How should we assess learning?

Last week I was lucky enough to attend the ResearchEd national conference in London. I have spent the last week mulling over the sessions I attended and writing up my notes. Any errors are most certainly my own but this is what I took away from my day. 

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A detailed look at why assessment often fails and how it can be improved. 

Daisy Christodoulou

Improving Assessment

Having read Daisy’s excellent book on assessment I knew some of what to expect from this session but it was extremely useful to hear the author draw attention to certain aspects of her work and talk through her reasoning. The talk focused on four common problems with assessments as they are currently used in schools with a solution to each issue.

We need effective assessment at a system level so that we know if something is working (summative). We need it in the classroom to know if something has been learnt (formative).

Assessment is distorted in the education system by

  • Prose based assessment
  • Absolute judgement
  • Grades as distinct categories
  • Thinking that test scores matter

Prose based assessment has become THE way to assess. When schools came up with assessment models as part of Life After Levels they tended to fall back on prose descriptors. These are not useful at providing a summative grade as there is too much disagreement on whether a criteria has been met. they also fall short as a formative assessment as a small change in the question radically changes the difficulty. E.g. “Can compare two fractions to see which is larger” seems specific and precise but if you ask:

3/7 or 5/7? 90% of 14 year olds are correct.

3/4 or 4/5? 75% of 14 year olds are correct.

5/7 or 5/9? 15% of 14 year olds are correct.

It would be better to assess using well designed multiple choice where the distractors are 1) all plausible answers and 2) common errors. This would allow you to gauge who has learnt what and which aspects of the course need revisiting.

Absolute judgements are asked for when teachers are expected to grade a piece of work and say “This is Level X” – all evidence suggests that this is impossible and there will be not only variation between teachers but with the same teacher at different points in the day.

Comparative judgement is more accurate – we are very good as saying which of two pieces of work is “better”. To do this efficiently though needs software like that provided by No More Marking.

Grades as discrete categories mean that we lose any sense of what the grade is telling us. Two pupils may arrive in Year 7 both making “expected progress” but one pupil may be just one mark away from a pupil labelled as “below” and the other one mark away from a pupil labelled as “exceeding”.

A grade is not a “thing” they are just labelled on top of a scale of raw scores. We would be better off using the raw data to make judgements about pupil progress against expectations.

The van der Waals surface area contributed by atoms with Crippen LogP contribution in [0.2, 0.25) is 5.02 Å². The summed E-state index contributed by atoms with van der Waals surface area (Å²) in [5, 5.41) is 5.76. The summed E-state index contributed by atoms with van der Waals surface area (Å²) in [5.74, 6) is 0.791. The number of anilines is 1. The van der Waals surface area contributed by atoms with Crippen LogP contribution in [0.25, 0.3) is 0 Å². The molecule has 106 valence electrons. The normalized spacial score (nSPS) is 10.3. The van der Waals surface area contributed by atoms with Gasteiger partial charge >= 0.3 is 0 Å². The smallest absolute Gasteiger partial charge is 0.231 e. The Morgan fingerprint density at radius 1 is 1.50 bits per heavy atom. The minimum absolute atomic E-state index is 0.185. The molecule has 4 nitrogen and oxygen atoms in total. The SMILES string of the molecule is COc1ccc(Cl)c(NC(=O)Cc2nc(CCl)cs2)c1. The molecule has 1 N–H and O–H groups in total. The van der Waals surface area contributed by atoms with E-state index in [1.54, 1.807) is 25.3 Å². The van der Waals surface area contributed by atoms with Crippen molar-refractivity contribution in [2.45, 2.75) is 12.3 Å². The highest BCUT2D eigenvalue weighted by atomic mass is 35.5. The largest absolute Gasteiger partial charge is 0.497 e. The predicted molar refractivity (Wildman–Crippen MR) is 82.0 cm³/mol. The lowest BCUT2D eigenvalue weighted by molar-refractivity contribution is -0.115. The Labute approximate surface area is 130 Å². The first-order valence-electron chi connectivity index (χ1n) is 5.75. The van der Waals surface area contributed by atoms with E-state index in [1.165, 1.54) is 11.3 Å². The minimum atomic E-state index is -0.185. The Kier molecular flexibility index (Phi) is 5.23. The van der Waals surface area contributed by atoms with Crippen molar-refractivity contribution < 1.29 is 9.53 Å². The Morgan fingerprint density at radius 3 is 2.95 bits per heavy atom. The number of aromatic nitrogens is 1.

Thinking that test scores matter leaves us focusing on the number and not the inference that we make. Goodhart’s law states that “when a measure becomes a target it ceases to be a useful measure.” It starts to become too distorted. We need to carefully consider what we want an assessment to be for and design it to fit the purpose.

Implications

These are a few thoughts I left with.

  1. As a profession we are over reliant on prose based descriptors. These are a very poor way to make a judgement about learning.
  2. We need to consider how much moderation of work we are doing and ensure that something long term happens as a result. As a department we have been working on an agreed standard of “excellence” at different aspects of Geography and a checklist of what we require students to have learnt. How do comparisons within this work?
  3. How much thought do we give assessment design? Is this reflected in CPL?

That final point has stayed with me over the last week. In 14 years of teaching I am not sure that I have ever received any rigorous training on assessment design. Lots of what was called Assessment for Learning but little on the assessment that was being used for this.

When I started at my first school pupils would write a report linked to the topic they had been studying and this would then be given an NC level. GCSE pupils would sit past papers and we would use the old grade boundaries to give a grade. That is what we did because that is what we have always done.

I wonder how this fits with the experience of others?

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6 thoughts on “How should we assess learning?

  1. Pingback: How should we assess learning? — Teaching it Real – CLW Academy Educational Blog

  2. It’s definitely an interesting way to look at assessment. I think that in a world that has an increasing emphasis on differentiation, so must assessment methods evolve. Collecting formative assessment helps inform decisions for learning, particularly for kids who freak out in test situations. Here’s a great article that includes strategies to easily embed in your everyday lessons: http://bit.ly/CollectingFormativeAssessment

    Liked by 1 person

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